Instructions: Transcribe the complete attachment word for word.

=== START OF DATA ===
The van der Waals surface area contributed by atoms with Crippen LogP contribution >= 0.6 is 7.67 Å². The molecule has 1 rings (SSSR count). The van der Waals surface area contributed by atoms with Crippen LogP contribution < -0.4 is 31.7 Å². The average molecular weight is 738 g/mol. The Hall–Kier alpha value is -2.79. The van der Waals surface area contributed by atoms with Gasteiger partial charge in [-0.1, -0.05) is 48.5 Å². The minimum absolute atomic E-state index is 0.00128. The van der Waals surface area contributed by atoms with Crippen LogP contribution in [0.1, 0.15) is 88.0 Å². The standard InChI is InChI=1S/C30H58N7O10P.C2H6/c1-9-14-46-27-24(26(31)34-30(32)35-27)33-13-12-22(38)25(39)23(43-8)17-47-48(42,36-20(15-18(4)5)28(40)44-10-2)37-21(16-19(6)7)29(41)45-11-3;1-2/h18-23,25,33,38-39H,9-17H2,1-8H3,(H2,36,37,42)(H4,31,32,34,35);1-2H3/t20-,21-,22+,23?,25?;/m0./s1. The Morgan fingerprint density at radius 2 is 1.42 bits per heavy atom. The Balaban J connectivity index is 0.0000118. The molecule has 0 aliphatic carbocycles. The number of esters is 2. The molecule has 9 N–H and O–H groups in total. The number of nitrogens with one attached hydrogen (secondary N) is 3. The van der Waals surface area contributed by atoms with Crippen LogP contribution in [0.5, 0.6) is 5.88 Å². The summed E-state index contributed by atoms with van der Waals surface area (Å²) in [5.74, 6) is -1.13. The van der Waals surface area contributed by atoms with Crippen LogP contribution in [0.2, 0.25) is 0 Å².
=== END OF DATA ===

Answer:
The van der Waals surface area contributed by atoms with Crippen LogP contribution >= 0.6 is 7.67 Å². The molecule has 1 rings (SSSR count). The van der Waals surface area contributed by atoms with Crippen LogP contribution < -0.4 is 31.7 Å². The average molecular weight is 738 g/mol. The Hall–Kier alpha value is -2.79. The van der Waals surface area contributed by atoms with Gasteiger partial charge in [-0.1, -0.05) is 48.5 Å². The minimum absolute atomic E-state index is 0.00128. The van der Waals surface area contributed by atoms with Crippen LogP contribution in [0.1, 0.15) is 88.0 Å². The standard InChI is InChI=1S/C30H58N7O10P.C2H6/c1-9-14-46-27-24(26(31)34-30(32)35-27)33-13-12-22(38)25(39)23(43-8)17-47-48(42,36-20(15-18(4)5)28(40)44-10-2)37-21(16-19(6)7)29(41)45-11-3;1-2/h18-23,25,33,38-39H,9-17H2,1-8H3,(H2,36,37,42)(H4,31,32,34,35);1-2H3/t20-,21-,22+,23?,25?;/m0./s1. The Morgan fingerprint density at radius 2 is 1.42 bits per heavy atom. The Balaban J connectivity index is 0.0000118. The molecule has 0 aliphatic carbocycles. The number of esters is 2. The molecule has 9 N–H and O–H groups in total. The number of nitrogens with one attached hydrogen (secondary N) is 3. The van der Waals surface area contributed by atoms with Crippen LogP contribution in [0.5, 0.6) is 5.88 Å². The summed E-state index contributed by atoms with van der Waals surface area (Å²) in [5.74, 6) is -1.13. The van der Waals surface area contributed by atoms with Crippen LogP contribution in [0.2, 0.25) is 0 Å².